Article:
Watch for these fresh, spur-of-the-moment interactions to be featured regularly in future broadcasts.


Anyone who has watched PBR on TV versus attending a live event has experienced two realities.

There were two different experiences happening: in-arena announcers telling one story to the fans in the house and a global television broadcast running with a different narrative.

It may have been the same riders on the same bulls, but the presentation was essentially two unique approaches to covering one event.

That presentation of the sport will change with the PBR Team Series.

Television – which will carry every single game throughout the 2022 Teams season – will mirror the live event. The talent heard in the arena will be the same as on television.

Further, the broadcast desk in the CBS TV booth, captained by Kate Harrison, will be located front and center in the middle of the bucking chutes, much closer to the action for added intimacy.

PBR has invested in additional cameras for close-up and action shots. All told, there will be 15 cameras trained on the action.

All PBR Team Series events will be carried on either the CBS Television Network, streamed live on Paramount+, CBS Sports Network, or available via PBR RidePass on Pluto TV.


PBR Teams events will offer intimate, high-end partner and premium experiences while putting guests virtually on top of the action.

It’s being billed as a first-of-its-kind offering for any touring sport, while also bringing consistency to the league’s premium packages across all its events.

VIP seating on a new chute deck – a custom engineered structure above the chutes and bull pen featuring high-end VIP furnishings, food and drink reminiscent of a night club lounge – will be located just mere feet from the mayhem on the dirt.

Each team will also have an owners’ box on top of the bucking chutes, and 30 seats will be available for partners and/or fans.

Teams’ arenas will also have 18 dirt suites located in the end zone area on the opposite side of the bucking chutes. Suites will accommodate up to 12 people with food and bar included.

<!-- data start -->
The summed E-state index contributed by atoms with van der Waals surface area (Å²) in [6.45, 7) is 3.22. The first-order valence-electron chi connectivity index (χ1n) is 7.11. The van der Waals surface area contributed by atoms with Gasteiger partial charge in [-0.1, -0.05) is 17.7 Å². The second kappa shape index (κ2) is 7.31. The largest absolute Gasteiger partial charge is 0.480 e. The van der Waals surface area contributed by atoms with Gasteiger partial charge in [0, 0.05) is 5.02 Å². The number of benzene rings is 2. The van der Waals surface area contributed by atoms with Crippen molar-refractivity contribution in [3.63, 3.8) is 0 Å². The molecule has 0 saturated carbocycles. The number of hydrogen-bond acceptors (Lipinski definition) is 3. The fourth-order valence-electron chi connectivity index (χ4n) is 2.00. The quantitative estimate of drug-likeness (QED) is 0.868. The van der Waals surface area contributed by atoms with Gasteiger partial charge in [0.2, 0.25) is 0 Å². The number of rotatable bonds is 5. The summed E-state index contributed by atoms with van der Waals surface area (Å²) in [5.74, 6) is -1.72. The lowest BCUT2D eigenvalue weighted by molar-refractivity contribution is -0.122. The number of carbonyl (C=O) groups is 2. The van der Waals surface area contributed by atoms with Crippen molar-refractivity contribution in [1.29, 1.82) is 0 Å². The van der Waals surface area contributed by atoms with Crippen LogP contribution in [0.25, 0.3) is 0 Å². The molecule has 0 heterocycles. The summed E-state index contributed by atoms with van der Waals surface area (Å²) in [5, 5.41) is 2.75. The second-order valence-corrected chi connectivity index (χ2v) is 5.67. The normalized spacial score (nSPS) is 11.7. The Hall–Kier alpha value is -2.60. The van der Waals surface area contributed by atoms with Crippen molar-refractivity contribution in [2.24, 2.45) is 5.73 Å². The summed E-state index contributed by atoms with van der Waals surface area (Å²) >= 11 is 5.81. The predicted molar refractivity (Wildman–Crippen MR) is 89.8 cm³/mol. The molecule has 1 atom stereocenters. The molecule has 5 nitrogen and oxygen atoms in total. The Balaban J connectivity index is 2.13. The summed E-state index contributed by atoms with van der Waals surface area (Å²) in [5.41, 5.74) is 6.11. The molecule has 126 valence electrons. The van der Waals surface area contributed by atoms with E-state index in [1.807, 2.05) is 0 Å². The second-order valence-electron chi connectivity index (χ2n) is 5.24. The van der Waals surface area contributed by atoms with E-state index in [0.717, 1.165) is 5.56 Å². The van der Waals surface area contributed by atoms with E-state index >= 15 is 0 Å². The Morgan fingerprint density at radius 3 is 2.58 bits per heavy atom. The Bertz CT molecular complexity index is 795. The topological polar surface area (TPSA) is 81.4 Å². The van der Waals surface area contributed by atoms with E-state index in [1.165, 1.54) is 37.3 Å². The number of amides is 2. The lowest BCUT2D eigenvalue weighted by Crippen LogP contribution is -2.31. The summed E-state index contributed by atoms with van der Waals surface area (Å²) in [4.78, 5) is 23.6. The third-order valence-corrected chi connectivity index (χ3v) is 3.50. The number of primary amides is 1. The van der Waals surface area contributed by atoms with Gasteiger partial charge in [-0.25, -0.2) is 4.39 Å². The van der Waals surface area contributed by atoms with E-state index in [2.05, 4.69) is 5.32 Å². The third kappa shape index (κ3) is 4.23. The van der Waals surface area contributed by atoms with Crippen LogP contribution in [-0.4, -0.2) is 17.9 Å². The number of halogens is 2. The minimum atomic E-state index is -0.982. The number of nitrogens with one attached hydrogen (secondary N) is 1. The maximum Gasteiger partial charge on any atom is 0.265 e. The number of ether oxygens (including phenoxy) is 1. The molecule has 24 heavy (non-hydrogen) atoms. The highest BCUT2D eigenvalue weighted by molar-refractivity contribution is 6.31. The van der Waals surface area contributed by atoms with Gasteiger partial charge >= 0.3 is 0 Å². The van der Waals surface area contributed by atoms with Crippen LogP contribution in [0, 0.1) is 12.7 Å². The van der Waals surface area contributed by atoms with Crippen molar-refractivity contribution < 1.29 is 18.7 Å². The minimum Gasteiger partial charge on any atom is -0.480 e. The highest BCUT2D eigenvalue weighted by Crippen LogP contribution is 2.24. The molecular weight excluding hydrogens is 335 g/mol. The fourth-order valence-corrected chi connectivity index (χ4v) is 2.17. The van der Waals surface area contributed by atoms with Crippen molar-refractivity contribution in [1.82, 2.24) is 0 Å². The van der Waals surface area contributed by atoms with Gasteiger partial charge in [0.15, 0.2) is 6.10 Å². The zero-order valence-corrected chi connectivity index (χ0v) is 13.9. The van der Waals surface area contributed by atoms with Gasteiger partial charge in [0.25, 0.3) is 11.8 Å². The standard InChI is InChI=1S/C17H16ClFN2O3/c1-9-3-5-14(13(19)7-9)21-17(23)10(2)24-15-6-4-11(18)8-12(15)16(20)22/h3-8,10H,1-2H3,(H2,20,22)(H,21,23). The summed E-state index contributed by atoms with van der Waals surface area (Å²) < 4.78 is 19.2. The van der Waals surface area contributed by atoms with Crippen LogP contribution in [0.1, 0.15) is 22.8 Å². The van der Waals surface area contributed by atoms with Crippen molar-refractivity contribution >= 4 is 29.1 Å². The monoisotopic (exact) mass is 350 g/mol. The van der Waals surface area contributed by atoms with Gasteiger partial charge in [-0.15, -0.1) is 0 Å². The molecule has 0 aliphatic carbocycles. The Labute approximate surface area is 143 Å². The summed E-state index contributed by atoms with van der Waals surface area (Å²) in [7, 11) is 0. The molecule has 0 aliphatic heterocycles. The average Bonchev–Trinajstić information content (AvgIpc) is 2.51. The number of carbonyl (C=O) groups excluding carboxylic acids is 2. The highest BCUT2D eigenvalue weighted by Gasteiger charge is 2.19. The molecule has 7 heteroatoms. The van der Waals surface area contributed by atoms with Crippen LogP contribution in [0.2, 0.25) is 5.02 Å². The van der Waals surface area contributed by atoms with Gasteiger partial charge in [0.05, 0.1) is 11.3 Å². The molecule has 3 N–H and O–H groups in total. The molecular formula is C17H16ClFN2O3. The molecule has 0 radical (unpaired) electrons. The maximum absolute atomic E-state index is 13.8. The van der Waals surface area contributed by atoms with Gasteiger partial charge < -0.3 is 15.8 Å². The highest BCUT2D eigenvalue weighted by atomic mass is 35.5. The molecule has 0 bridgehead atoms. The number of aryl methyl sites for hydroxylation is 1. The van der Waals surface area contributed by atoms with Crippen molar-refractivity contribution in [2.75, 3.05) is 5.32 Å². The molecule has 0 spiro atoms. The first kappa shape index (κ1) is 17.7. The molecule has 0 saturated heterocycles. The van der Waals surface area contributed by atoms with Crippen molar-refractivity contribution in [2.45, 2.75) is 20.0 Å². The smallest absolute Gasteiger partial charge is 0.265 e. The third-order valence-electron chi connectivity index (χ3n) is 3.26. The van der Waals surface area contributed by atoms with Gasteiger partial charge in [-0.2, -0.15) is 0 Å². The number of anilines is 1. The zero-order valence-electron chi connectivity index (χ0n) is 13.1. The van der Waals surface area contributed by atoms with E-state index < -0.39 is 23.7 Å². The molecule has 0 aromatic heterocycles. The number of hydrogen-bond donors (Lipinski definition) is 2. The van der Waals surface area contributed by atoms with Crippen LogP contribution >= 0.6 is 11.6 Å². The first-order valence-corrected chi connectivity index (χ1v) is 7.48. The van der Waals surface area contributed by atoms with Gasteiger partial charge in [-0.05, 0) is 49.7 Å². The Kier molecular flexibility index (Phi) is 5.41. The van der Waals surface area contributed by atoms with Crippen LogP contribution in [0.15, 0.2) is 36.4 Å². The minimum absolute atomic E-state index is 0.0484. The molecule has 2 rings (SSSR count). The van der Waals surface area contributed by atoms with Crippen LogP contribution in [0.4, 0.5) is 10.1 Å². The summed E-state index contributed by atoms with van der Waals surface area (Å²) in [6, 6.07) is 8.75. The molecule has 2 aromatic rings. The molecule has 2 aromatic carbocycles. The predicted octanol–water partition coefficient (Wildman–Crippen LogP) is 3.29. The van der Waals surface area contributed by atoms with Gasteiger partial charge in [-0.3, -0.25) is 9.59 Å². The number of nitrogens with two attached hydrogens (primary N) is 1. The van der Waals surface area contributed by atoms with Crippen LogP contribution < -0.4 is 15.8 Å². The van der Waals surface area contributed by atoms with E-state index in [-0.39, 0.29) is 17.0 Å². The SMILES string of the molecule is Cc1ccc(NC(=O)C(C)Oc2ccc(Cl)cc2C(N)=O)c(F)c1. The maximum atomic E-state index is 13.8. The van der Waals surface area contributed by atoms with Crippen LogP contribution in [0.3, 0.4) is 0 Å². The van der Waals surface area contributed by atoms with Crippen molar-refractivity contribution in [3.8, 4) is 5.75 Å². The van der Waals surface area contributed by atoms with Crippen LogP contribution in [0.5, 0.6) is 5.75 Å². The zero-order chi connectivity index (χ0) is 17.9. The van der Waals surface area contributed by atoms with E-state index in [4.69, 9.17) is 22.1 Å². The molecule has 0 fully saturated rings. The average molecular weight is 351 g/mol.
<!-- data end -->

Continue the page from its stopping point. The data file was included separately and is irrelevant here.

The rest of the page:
“Our goal for the league and team partners as well as for fans purchasing premium seating is to create and deliver the best sight lines and on-top-of-the-action experience in all of sports,” said Josh Baker, Chief Revenue Officer, PBR.

Even with all these enhancements, the core of the show stays the same: the world’s best bull riders taking on the rankest bull athletes in the most exciting 8 seconds in sports.

By the Numbers: A Brand New Look

• PBR’s largest-ever main video board: 55 feet wide by 30 feet tall and comprised of more than nearly 5 million individual LEDs – in square footage the new video board is double the size of the average NYC apartment.
Nearly 300 individual lighting elements – beams, strobes, spotlights, moving head fixtures, fixed and flashing lights will dramatically light the arena, making it feel more Broadway than bull riding.
400 linear feet of reinforced face LED signage will surround the entire arena, replacing the old-school printed signage tacked to the fences that a rank bull would sometimes tear down.
512,000-watts of sound amplification through 56 line array speakers and 8 subwoofers.
15 semi-trucks bring PBR’s equipment to each venue (not counting trailers and trucks to bring in an average of 90 bulls to each 3-day homestand as well as 750 tons of dirt).
30 seats on a new deck above the bucking chutes will put VIP guests virtually on top of the action.
18 Dirt Suites will be located in the end zone area opposite the bucking chutes.

© 2022 PBR Inc. All rights reserved.